Mexican-style pickled carrots

If you have jars that break during the water bath, that’s a bummer but it’s not the end of the world. It happens sometimes, usually due to a scratch or other imperfection in the glass. It’s only ever happened to me once. All the other jars of food are still perfectly good, so remove them, let the rest of it cool, and then deal with it like you would any broken glass.

This might seem like a lot, and at first it IS a lot. Think of it like playing Risk or Settlers of Cataan or some other complicated board game. The first time, it’s better to play with someone who’s done it before. But after a few times, you know exactly how to play and probably even feel comfortable teaching others. Also like a board game, canning is a lot better with friends.

I’m happy to answer any questions you might have, and if you live in Mendocino county, come over any time for a lesson. I’ll also be teaching a canning class in Ukiah in September.

You can contact Elizabeth at her blog, My Ukiah.

This gallery contains 14 photos


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Yes we can: a locavore must face her fears

Tonight I did something that I’m a little afraid of: canning. I am a fermenter, I deal with “salt to taste” and adjust the temperature by finding the right location in the house at the right time of year. I correct errors by skimming off the top layer and weighing the whole concoction down with a wine bottle filled with water. Fermenting is a forgiving, and an inherently experimental process. The science and precision of canning intimidates me. I have never done it on my own, and last week I was so intimidated by the “canning set” in the grocery store that I just walked away, still empty handed when it comes to canning essentials.

I was initiated into the world of canning tonight by my friend Elizabeth. Her grandmother is the one who inspired the writing of these daily reports, and now she has helped me overcome my canning handicap, while also making me dinner. I don’t know how I will thank her… Well, I brought her some fresh-caught salmon backs and one of the best peaches I have ever tasted, because that’s how a locavore shows her love. Perhaps the joy of contributing to my survival will be enough, for there is nothing more sacred right now than the ability to prepare and store food.

Elizabeth's garden

Elizabeth welcomed me to Ukiah with a tour of her lovely sun-blessed garden, during which we picked thornless blackberries and harvested some fresh veggies. For an appetizer we had McFadden Brut with blackberries dancing in the glass, while we chopped things for the canning adventure. I wanted to do Mexican style pickles, savory and spicy. We also experimented with some pickled beet stems, which I’m really excited about – I love it when discarded, compost-bound components are reincarnated into unexpected eats. And, it really wasn’t that scary (though she did warn me that this is not to be done barefoot – while standing before the boiling pot with bare feet).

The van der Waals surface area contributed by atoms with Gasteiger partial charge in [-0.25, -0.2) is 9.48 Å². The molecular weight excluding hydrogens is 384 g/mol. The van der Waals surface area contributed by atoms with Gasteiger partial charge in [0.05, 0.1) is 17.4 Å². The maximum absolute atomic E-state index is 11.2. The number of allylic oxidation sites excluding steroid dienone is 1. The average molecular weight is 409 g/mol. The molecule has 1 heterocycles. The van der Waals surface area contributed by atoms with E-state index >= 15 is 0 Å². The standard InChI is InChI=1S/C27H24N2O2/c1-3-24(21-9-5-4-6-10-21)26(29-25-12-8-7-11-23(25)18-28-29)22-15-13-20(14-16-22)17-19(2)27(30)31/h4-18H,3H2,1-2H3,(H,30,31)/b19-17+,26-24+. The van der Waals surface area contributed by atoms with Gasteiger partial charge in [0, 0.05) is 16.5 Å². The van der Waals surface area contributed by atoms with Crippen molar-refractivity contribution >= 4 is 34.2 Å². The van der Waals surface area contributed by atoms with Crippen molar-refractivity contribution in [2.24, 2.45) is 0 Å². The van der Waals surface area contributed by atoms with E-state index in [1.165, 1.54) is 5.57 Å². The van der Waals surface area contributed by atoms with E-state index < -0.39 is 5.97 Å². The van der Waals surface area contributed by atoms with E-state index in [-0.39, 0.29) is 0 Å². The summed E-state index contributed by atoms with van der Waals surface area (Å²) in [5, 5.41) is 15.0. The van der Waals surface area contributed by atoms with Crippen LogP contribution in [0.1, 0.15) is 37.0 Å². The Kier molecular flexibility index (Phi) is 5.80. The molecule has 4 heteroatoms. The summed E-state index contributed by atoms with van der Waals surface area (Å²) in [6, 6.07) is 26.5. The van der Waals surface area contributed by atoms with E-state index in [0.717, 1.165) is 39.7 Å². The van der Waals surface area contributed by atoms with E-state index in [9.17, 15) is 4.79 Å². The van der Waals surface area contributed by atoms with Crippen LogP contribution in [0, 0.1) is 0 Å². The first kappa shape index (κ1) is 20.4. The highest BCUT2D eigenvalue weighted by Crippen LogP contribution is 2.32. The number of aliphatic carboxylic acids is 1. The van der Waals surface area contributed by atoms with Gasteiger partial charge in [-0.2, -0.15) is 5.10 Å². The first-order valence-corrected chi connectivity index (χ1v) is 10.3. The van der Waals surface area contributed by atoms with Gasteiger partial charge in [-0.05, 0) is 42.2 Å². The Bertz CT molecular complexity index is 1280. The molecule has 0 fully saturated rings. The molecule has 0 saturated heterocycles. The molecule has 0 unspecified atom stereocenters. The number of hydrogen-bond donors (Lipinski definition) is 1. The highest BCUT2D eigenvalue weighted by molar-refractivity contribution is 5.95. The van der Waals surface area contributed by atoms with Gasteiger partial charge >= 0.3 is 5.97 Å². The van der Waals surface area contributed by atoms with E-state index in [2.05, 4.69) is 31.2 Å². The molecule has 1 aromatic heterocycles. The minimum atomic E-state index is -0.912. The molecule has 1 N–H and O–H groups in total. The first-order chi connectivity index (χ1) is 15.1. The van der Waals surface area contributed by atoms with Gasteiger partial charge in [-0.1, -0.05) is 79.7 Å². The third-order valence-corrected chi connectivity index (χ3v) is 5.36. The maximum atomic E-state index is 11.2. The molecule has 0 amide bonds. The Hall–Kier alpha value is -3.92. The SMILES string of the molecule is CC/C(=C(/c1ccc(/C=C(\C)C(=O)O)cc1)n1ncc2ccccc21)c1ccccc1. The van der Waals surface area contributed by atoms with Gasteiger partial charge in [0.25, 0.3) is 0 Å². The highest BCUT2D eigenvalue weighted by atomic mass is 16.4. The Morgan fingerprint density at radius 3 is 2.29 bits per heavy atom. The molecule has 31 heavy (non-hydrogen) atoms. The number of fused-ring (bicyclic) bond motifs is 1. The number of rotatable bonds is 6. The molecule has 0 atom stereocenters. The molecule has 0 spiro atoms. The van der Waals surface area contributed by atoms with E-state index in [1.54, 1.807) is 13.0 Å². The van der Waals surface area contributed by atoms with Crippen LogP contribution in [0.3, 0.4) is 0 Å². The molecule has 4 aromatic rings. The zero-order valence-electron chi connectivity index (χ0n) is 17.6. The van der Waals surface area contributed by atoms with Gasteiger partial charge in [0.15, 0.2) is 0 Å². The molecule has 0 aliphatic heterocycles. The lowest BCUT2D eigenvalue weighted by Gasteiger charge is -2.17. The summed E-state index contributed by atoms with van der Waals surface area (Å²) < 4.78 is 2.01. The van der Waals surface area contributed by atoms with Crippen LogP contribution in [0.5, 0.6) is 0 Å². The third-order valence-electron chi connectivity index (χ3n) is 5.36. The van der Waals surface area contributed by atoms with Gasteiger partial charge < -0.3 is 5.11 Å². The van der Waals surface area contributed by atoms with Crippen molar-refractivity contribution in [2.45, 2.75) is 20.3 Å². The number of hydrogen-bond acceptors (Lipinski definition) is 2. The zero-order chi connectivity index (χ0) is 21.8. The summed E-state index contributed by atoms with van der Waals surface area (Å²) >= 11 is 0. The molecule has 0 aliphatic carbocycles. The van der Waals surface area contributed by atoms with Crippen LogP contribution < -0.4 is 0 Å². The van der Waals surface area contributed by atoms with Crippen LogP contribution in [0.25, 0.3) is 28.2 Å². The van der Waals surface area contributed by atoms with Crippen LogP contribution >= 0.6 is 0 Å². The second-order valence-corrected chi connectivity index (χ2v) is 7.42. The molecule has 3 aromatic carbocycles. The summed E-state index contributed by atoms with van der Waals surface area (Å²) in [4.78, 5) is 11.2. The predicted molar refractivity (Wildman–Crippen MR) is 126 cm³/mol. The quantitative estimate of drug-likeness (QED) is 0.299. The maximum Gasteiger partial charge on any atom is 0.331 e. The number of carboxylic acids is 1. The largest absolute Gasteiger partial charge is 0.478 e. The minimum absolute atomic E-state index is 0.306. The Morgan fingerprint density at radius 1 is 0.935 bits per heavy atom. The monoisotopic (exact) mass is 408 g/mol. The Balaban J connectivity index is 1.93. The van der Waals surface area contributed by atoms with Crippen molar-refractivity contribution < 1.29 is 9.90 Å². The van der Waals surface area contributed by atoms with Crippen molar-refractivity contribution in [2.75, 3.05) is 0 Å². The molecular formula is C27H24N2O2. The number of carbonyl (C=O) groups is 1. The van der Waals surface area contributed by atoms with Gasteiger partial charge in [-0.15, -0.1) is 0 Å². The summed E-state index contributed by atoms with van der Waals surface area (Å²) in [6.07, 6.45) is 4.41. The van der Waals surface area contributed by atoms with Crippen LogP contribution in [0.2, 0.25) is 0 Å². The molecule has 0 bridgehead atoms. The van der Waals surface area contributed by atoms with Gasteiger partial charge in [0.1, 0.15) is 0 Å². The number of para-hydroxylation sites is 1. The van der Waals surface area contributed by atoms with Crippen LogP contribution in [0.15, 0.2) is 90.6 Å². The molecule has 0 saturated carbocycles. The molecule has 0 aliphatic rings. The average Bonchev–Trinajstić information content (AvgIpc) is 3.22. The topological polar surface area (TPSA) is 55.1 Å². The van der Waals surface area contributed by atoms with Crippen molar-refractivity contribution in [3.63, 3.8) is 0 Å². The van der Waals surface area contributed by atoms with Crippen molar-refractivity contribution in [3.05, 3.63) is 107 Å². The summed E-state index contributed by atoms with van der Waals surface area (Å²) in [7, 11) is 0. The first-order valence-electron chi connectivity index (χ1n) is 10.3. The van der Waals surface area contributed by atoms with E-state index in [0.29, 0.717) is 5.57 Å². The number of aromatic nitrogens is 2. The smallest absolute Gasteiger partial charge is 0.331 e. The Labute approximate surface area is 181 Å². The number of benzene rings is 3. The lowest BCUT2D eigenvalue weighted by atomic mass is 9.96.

Canning with Eat Mendocino

Once the jars were carefully placed in the boiling water bath, she dined me with a wonderfully garlic-y garden gazpacho, seared salmon backs, and cucumber/goat cheese niblets. It was a lovely evening of womantalk and food conspiring, and I left with a bunch of colorful jars of pickled goodness. I asked Elizabeth to share the dummy’s guide to canning with me so that I can remember all of her helpful tips, and of course share them with you. She promised she would, so stay tuned for that.

Another Mendo meal

I confessed that one of the big challenges of this time of year is that survival is relatively easy, especially compared to the first few months of the project. Local abundance surrounds us now and indulgence has replaced compromise. However, it’s hard to shift into remembering that we must also be working triple time to put food away for the leaner times of year. It all seems so far away now, but the seasons’ ebb is real and winter was pretty barren. So, it is up to us to process enough food to keep our pantries vibrant and diverse throughout the year. It has been challenging to shift into this mindset when we just want to lay in the sun and gorge on stone fruit.

Elizabeth’s artful efficiency and infectious enthusiasm over the sound of every popping lid has inspired me to confront my canning block, and try to integrate this ritual into my daily life, before summer’s bounty disappears as quickly as it arrived. There really is no room for fear when it comes to this undertaking. If we had doubted that this was possible, for even a day, we wouldn’t have set out to do this in the middle of winter 7 months ago. Fear means hesitation, which means waste, and the opportunity cost is great. We have again and again had to circumvent fear or discomfort with resourcefulness, and ask questions when we need help. It is a humbling and rich process. So, canners, I’m curious – what’s your favorite thing to pickle/can? Share your recipe! Bizarre and unusual concoctions are especially welcome!